The International Cooperation Complaints Choir at the conference Art at Risk, directed by Tellervo Kalleinen
(photo: Evan Ruetsch)
Dear friends of artasfoundation,
Yes, we are working, even though the borders are currently closed. This does not stand in the way of our connection and solidarity! After all, the corona crisis has once again confirmed how closely the entire world community is interwoven and how much we depend on each other. What the singer Mani Matter once sang in Swiss German has now become a bodily experience: ‘Dene wos guet geit, giengs besser, giengs dene besser, wos weniger guet geit.’ (Those who are well would be better off if those who are less well were better off.)
Although the spread of coronavirus in the countries where we are mostly active has so far been somewhat limited – Armenia and Georgia, including Abkhazia*, which is not controlled by Georgia, have reacted quickly and imposed rather strict lockdowns – the fragile economy of these regions, their emerging tourist sector and the fight against widespread poverty will certainly be weakened by the pandemic. Whilst countries as Switzerland have insurance policies for unemployment or state supported short-time work, our friends and project partners in the South Caucasus report about furloughs, widespread layoffs and a return to a subsistence economy.
Would art initiatives be of any use under these circumstances? Can art play a role where there is a shortage of material things? Those who participate in artasfoundation’s projects experience that people in difficult economic circumstances seek exchange in the dimensions of spirit and soul and don’t want to be addressed just as beings with physical needs. In these dimensions, people can meet each other respectfully and find hope. Practicing art is one way of doing this – with art having the further quality of not providing ultimate answers to given problems. Rather, it unfolds the complexity of problems and creates free space to try out possible solutions.
We do not believe that art is a universal remedy. But we do believe that creative activity can dissolve the image of enemy, open up new horizons and encourage people to create new possibilities. Thus, our art projects will hardly provide jobs for young people, but they may encourage them to create some of their own. We don’t understand our work with art as help. But what we do is encourage self-help, which is the best preparation for a future that today is less foreseeable than ever.
Inherent in the current global crisis we may find a chance for learning to shape the future together and across borders. In this spirit we hope for your continued interest in the work of artasfoundation and ask for your support! Below you can find out what we have been doing since our last circular in November.
Karima Bennoune, Special Rapporteur of the UN Human Rights Council (on the right), in a talk with artist Tania Bruguera (photo: Evan Ruetsch)
We made it just in time! After a year of preparation, we were able to hold our conference Art at Risk in the last three days of February, just before all the corona lockdowns. With almost 180 participants from 42 countries (SDC had invited staff from its regional offices), it met great interest.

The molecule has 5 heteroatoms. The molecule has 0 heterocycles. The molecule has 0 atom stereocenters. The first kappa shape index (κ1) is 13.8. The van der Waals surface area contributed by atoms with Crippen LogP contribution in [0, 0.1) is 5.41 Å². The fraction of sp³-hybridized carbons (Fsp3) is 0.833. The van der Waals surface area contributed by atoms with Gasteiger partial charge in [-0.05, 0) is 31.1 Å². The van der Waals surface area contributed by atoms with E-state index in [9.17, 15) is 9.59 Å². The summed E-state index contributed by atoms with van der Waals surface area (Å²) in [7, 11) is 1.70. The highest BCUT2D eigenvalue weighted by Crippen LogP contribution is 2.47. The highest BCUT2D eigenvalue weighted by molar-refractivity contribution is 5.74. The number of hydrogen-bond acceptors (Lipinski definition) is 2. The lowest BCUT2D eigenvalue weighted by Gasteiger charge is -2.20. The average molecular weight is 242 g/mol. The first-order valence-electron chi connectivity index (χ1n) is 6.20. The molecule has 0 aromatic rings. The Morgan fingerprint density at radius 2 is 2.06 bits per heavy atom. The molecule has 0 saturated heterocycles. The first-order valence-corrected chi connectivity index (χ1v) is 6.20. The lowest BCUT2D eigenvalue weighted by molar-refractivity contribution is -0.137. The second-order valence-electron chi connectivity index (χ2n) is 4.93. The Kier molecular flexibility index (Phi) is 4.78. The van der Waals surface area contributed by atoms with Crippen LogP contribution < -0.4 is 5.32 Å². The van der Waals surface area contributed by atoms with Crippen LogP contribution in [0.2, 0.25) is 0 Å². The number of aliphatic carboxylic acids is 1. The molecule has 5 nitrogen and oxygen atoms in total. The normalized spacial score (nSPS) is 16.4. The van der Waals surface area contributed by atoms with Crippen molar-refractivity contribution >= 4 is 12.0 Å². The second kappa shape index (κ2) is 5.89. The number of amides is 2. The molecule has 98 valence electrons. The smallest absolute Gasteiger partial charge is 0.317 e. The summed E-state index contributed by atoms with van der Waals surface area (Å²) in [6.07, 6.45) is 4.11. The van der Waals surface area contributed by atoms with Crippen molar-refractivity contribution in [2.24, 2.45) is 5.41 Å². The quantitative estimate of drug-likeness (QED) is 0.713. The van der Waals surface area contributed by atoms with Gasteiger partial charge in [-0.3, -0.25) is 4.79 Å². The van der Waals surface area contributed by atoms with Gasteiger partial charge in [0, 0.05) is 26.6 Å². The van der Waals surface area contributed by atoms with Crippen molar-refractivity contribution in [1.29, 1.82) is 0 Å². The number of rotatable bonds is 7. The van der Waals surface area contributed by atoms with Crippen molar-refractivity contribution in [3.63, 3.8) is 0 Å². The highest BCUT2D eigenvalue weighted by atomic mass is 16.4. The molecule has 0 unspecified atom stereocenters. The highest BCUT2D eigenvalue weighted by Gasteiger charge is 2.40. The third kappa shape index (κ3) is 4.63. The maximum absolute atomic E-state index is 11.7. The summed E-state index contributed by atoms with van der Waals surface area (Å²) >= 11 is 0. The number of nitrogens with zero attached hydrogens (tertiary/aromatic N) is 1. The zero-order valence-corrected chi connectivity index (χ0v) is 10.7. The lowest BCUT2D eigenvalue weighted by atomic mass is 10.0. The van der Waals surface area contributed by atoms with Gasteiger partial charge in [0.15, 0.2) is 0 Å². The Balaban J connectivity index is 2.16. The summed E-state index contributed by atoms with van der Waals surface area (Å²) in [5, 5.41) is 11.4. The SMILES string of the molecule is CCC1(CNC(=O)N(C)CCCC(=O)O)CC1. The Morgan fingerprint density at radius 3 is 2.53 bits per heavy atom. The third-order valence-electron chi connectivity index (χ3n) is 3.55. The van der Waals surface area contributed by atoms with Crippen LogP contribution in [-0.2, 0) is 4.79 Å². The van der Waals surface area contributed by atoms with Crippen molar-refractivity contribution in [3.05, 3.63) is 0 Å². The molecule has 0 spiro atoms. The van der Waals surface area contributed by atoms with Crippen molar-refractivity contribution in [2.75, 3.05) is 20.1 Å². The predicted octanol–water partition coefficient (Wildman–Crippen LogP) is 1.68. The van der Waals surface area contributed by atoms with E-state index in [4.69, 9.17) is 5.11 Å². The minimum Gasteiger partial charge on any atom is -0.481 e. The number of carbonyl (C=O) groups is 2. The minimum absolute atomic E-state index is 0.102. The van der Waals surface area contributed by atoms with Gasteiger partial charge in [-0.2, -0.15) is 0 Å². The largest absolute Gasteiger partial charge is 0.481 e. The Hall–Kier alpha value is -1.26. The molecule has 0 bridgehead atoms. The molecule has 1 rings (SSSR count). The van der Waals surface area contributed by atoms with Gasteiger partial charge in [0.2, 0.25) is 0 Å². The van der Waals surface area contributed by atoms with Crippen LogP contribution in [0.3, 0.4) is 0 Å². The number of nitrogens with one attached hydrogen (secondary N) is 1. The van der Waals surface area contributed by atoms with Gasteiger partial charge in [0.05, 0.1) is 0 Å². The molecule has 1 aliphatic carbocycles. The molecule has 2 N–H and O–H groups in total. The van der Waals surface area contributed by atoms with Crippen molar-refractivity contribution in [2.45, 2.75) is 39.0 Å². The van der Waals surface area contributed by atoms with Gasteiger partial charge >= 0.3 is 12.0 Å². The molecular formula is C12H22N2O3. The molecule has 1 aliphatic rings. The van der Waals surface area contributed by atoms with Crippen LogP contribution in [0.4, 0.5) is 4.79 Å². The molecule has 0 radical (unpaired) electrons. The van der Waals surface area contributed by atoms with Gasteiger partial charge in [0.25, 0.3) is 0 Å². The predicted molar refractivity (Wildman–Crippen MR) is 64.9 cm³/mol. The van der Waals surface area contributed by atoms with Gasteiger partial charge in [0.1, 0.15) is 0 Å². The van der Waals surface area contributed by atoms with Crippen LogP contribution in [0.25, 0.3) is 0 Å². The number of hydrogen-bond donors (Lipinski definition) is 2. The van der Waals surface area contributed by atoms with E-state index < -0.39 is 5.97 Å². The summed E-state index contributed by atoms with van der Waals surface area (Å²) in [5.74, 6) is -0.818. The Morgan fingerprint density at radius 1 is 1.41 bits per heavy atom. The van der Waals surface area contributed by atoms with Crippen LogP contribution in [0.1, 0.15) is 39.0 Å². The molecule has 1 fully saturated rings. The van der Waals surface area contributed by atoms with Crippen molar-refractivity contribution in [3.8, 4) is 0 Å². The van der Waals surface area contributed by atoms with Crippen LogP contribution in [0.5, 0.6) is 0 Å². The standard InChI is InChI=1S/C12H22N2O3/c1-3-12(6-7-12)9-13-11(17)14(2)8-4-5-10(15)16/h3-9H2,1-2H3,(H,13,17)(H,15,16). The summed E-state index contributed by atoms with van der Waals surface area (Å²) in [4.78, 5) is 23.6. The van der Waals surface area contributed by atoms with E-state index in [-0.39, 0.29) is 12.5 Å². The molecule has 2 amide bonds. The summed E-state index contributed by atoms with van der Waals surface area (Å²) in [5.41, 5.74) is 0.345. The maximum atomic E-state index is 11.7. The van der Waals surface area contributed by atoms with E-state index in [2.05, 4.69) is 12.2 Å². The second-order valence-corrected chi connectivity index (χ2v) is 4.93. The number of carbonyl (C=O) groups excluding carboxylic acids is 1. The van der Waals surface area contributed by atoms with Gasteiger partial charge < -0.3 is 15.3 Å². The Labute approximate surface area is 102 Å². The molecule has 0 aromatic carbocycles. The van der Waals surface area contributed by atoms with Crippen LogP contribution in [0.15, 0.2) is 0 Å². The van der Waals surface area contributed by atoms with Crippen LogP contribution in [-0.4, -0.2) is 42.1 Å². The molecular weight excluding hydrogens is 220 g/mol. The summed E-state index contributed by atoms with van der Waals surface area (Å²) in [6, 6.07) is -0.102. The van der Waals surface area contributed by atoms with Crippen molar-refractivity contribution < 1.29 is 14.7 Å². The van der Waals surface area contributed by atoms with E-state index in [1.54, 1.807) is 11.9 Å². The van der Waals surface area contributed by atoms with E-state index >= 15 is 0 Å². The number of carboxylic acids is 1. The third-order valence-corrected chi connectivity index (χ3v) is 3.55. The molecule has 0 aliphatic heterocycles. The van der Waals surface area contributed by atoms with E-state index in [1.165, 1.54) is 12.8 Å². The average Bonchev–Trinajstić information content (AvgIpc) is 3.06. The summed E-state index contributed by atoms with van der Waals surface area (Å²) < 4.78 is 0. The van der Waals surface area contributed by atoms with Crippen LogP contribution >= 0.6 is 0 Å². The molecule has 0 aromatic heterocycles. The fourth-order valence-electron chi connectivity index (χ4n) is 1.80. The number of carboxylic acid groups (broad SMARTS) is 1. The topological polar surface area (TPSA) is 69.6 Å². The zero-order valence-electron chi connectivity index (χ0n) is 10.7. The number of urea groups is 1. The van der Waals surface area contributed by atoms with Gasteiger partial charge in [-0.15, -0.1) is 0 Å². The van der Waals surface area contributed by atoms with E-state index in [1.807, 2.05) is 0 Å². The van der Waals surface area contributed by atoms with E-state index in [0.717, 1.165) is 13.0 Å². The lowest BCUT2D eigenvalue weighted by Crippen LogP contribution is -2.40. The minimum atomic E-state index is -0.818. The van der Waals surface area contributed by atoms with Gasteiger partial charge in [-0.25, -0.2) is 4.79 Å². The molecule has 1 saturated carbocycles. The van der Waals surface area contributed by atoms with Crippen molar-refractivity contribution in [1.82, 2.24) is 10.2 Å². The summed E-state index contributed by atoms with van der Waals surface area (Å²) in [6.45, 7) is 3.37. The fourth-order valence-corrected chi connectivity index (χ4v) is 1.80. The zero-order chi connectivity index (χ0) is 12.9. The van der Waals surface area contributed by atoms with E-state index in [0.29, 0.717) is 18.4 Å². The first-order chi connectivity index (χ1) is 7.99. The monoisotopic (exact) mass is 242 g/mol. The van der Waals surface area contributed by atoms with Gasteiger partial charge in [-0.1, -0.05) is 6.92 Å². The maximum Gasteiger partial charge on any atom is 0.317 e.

First, the conference was about the dangers that artists face through their work, from censorship to persecution. In recent years this has increasingly been the case in European countries as well. Secondly, it was about the potential of art to contribute to positive social change and build peace.
Everything worked out smoothly – also thanks to the help of Bettina Ganz’s ZHdK team – and we received a lot of positive feedback for the quality of the content of many workshops and contributions. It was actually the diverse experiences of the speakers and participants that was decisive for this quality, and artasfoundation’s task was mainly to create a supporting framework for their exchange. We were very happy with the outcome.
Over the coming months, we will study the results of the different workshops and follow up on the newly established contacts.
If you would like to see some of the evening lectures of the conference programme you will find three video recordings on the conference website.
Mashrou’ Leila in a concert in Baalbek, Lebanon (photo: Mashrou’ Leila)
Firas Abou Fakher was one of the participants in the Art at Risk conference. As a member of the Lebanese band Mashrou’ Leila, he is a star in the Arab world, and also among a Western audience the band has created a name for itself through the quality of its music, its personal, political lyrics and performances in Montreux, Paris or New York.
But several Arab countries have imposed performance bans against Mashrou’ Leila: In Egypt, where fans of the band with the openly gay lead singer Hamed Sinno waved rainbow flags at a concert and 75 people were arrested for that. In Jordan or last summer in Lebanon where the Maronite church took offence at song lyrics and obtained the cancellation of a concert under reference to blasphemy. The result was a storm of protest in the social media, but also death threats against the musicians. Of course, we wanted to invite Firas to Zurich for the conference. During preparations we had found him to be a thoughtfully reflective speaker of the band. How does he and his band deal with censorship and prohibitions? How do they behave in view of the dangers they might expose their fans to? He agreed to come and we were not the only ones who were looking forward to hear him: The Swiss radio also asked him for an interview.
Model of Janset Aljarrah’s planned exhibition (photo: Janset Aljarrah)
The two graphic designers Janset Aljarrah und Salima Bartsyts from Abkhazia have been in Zurich for a five month Movetia scholarship since February. This pilot project was developed by the Zurich University of Arts in cooperation with artasfoundation in order to establish student exchanges with conflict regions.